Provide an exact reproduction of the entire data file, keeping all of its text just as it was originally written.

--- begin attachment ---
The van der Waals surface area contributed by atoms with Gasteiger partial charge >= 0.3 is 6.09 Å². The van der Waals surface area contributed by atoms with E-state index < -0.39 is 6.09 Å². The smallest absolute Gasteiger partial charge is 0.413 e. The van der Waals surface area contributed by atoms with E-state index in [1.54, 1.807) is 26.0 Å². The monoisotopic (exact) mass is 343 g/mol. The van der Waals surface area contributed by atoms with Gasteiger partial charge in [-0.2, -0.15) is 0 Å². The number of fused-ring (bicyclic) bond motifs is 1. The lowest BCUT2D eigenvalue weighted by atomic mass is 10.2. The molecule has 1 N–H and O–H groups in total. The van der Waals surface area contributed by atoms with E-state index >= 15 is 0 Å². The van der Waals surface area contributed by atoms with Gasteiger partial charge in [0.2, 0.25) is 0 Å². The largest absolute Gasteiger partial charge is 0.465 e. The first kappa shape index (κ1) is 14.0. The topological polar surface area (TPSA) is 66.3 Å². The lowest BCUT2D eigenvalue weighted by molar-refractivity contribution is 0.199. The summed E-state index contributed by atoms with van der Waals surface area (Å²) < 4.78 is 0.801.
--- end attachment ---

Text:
The van der Waals surface area contributed by atoms with Gasteiger partial charge >= 0.3 is 6.09 Å². The van der Waals surface area contributed by atoms with E-state index < -0.39 is 6.09 Å². The smallest absolute Gasteiger partial charge is 0.413 e. The van der Waals surface area contributed by atoms with E-state index in [1.54, 1.807) is 26.0 Å². The monoisotopic (exact) mass is 343 g/mol. The van der Waals surface area contributed by atoms with Gasteiger partial charge in [-0.2, -0.15) is 0 Å². The number of fused-ring (bicyclic) bond motifs is 1. The lowest BCUT2D eigenvalue weighted by atomic mass is 10.2. The molecule has 1 N–H and O–H groups in total. The van der Waals surface area contributed by atoms with E-state index >= 15 is 0 Å². The van der Waals surface area contributed by atoms with Gasteiger partial charge in [0.2, 0.25) is 0 Å². The largest absolute Gasteiger partial charge is 0.465 e. The first kappa shape index (κ1) is 14.0. The topological polar surface area (TPSA) is 66.3 Å². The lowest BCUT2D eigenvalue weighted by molar-refractivity contribution is 0.199. The summed E-state index contributed by atoms with van der Waals surface area (Å²) < 4.78 is 0.801.